Mashing up the magewright stat block with the artificer class opens up possibilities for the bounty hunters to get their hands on some nifty special items. For starters, any of the Artificer Infusions are up for grabs. A simple tweak of making them work only a single time means the characters can get their hands on things to augment their abilities without loading them up with magic items. Boots of the Winding Path are a great example. The ability to teleport up to 15 feet as a bonus action to an unoccupied space a character can see is a powerful effect. Maybe the guild magewright needs a special item to complete the infusion, something a character can keep an eye out for while they’re on the job.
Enter the Treasure Deck and Objects of Intrigue Deck
For the specialized gear represented in my bounty hunter campaign for 5E D&D I’m looking at two different Nord Games products to go pair up with our Eberron magewright and their nifty ritual casting and infusion capabilities. While bounty hunters take a contract and head out on the job, they’ll develop their own personal agendas based on the magewright’s needs. When they’re back at the guild hall between missions, their magewright can show off what they’ve been up to and incorporate special ingredients brought back by the characters.
First up, let’s look at the Treasure Deck. For these examples I’m referring to the CR 5-8 deck, since treasure picks up significantly in this range and also because this is my sweet spot for 5E D&D campaigns. The characters in the bounty hunter campaign began at 5th level so it’s perfect. The Treasure Deck has 50 cards, each with a table for random treasure troves. These cards are doing double duty. From the magewright, any or all of the items from one of the cards becomes the ingredients they need to create a new bit of specialized gear. Alternatively they could provide details and vividly illustrate the results of the magewright’s work.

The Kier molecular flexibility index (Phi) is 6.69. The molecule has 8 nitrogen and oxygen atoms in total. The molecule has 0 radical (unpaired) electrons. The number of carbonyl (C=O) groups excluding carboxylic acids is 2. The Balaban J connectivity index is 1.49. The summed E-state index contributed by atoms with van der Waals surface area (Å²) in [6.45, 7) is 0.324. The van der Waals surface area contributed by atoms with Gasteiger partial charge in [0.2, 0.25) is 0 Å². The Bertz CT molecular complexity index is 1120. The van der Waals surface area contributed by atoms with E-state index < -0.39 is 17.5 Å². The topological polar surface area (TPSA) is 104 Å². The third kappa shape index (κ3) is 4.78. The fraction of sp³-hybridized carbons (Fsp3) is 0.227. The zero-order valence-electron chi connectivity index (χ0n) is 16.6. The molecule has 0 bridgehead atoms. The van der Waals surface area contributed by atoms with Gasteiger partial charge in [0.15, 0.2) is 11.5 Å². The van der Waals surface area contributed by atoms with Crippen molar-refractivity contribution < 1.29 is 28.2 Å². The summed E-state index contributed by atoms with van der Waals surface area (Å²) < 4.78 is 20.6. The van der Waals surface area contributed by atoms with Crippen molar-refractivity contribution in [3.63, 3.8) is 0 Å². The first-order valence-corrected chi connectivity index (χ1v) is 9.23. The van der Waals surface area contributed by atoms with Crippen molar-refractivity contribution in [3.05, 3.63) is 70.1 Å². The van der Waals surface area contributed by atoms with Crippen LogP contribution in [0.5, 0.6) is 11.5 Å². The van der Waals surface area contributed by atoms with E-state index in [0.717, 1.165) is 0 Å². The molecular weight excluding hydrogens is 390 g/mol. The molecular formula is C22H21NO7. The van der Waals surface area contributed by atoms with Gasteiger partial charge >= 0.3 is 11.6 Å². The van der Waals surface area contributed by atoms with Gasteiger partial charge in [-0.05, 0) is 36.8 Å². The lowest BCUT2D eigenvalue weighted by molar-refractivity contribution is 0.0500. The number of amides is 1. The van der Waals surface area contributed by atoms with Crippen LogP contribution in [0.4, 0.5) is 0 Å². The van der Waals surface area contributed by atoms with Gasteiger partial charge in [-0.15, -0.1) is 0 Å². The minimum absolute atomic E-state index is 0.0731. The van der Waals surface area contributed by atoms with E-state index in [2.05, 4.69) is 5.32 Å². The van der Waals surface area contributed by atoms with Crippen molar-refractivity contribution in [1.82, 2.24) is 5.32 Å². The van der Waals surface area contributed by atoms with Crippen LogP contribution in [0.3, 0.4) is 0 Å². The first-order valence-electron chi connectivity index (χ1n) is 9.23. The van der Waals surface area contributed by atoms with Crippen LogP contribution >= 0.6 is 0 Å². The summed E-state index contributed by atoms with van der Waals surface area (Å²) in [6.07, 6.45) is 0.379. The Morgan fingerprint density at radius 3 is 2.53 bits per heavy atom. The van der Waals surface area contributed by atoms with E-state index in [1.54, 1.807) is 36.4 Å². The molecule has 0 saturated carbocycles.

One of the Treasure Deck cards lists the following potential items:
- 10 gp and 272 sp
- What looks to be an impromptu shrine, made of a longbow and studded leather armor, as well as a tumbled little pile of stones and candles
- A burlap sack containing paraphernalia of worship, including a stoppered, clay bottle, a silver ring with a bright symbol, and cloth-of-gold vestments worth 25 gp (priest’s pack, flask of holy water, holy symbol)
- A smooth, coiling staff, faintly iridescent, with the feel of firm, sinuous muscle (staff of the python)
When the bounty hunters visit the magewright, they could acquire these ingredients and for them and next time they visit get themselves a one-time use staff of the python. I actually like the specific details of things like the impromptu shrine because this adds a wrinkle to the goal. It’s not just any longbow and studded leather armor. The character’s might never come across the right stuff, but it’s fun for them to keep an eye out for it. And for a DM it gives an opportunity to make this discovery something special. Why does the magewright need such a specific thing? Weaving it into the adventure makes it special. Perhaps it signifies a religious sect associated with snakes, and that’s why it creates a staff of the python. If the bounty hunters see a contract involving yuan-ti they might be more inclined to take this particular job.
On the flip side you could use the Treasure Deck to describe the magewright’s workshop. Each time the characters visit, draw a card and use the items listed there to illustrate what the magewright is up to at the moment. Using the same card, the characters enter the workshop. They see the magewright has constructed an impromptu shrine out of a longbow, studded leather armor and a pile of stones and candles. Dressed in religious vestments, they pour holy water into a basin containing a pile of gold and silver coins. Next, they ignite the shrine and melt the coins in the fire. Once the shrine is consumed they pour the ashes into the container and the silver ring on their finger flares with radiant light. They pour the mixture out in a long line, which then solidifies into a staff of the python created for another bounty hunter in the guild.